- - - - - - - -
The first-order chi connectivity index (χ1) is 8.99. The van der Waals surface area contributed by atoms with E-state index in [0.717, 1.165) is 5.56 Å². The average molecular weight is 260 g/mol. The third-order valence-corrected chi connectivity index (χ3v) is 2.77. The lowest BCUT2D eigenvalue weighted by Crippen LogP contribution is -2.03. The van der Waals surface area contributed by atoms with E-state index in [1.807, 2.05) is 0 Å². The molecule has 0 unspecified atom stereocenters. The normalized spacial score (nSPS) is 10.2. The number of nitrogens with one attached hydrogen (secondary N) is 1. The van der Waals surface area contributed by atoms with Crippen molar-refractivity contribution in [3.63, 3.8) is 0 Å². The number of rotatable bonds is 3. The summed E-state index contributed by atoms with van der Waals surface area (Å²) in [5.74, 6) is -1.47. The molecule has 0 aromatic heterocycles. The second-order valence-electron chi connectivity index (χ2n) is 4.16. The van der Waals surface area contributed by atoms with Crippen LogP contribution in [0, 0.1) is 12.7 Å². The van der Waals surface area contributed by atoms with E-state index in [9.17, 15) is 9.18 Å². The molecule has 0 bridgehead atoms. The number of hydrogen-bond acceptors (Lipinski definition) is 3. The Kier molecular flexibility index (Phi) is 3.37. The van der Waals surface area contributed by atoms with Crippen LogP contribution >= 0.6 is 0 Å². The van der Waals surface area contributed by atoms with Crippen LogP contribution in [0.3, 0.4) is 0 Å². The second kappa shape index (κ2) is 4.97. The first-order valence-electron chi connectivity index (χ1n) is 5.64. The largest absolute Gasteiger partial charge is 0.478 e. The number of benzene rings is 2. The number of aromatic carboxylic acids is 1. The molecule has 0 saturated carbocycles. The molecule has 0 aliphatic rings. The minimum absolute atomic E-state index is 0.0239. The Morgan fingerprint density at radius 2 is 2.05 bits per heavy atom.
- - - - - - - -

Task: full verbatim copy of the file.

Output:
The first-order chi connectivity index (χ1) is 8.99. The van der Waals surface area contributed by atoms with E-state index in [0.717, 1.165) is 5.56 Å². The average molecular weight is 260 g/mol. The third-order valence-corrected chi connectivity index (χ3v) is 2.77. The lowest BCUT2D eigenvalue weighted by Crippen LogP contribution is -2.03. The van der Waals surface area contributed by atoms with E-state index in [1.807, 2.05) is 0 Å². The molecule has 0 unspecified atom stereocenters. The normalized spacial score (nSPS) is 10.2. The number of nitrogens with one attached hydrogen (secondary N) is 1. The van der Waals surface area contributed by atoms with Crippen molar-refractivity contribution in [3.63, 3.8) is 0 Å². The number of rotatable bonds is 3. The summed E-state index contributed by atoms with van der Waals surface area (Å²) in [5.74, 6) is -1.47. The molecule has 0 aromatic heterocycles. The second-order valence-electron chi connectivity index (χ2n) is 4.16. The van der Waals surface area contributed by atoms with Crippen LogP contribution in [0, 0.1) is 12.7 Å². The van der Waals surface area contributed by atoms with E-state index in [9.17, 15) is 9.18 Å². The molecule has 0 bridgehead atoms. The number of hydrogen-bond acceptors (Lipinski definition) is 3. The Kier molecular flexibility index (Phi) is 3.37. The van der Waals surface area contributed by atoms with Crippen LogP contribution >= 0.6 is 0 Å². The van der Waals surface area contributed by atoms with Crippen LogP contribution in [0.3, 0.4) is 0 Å². The second kappa shape index (κ2) is 4.97. The first-order valence-electron chi connectivity index (χ1n) is 5.64. The largest absolute Gasteiger partial charge is 0.478 e. The number of benzene rings is 2. The number of aromatic carboxylic acids is 1. The molecule has 0 saturated carbocycles. The molecule has 0 aliphatic rings. The minimum absolute atomic E-state index is 0.0239. The Morgan fingerprint density at radius 2 is 2.05 bits per heavy atom.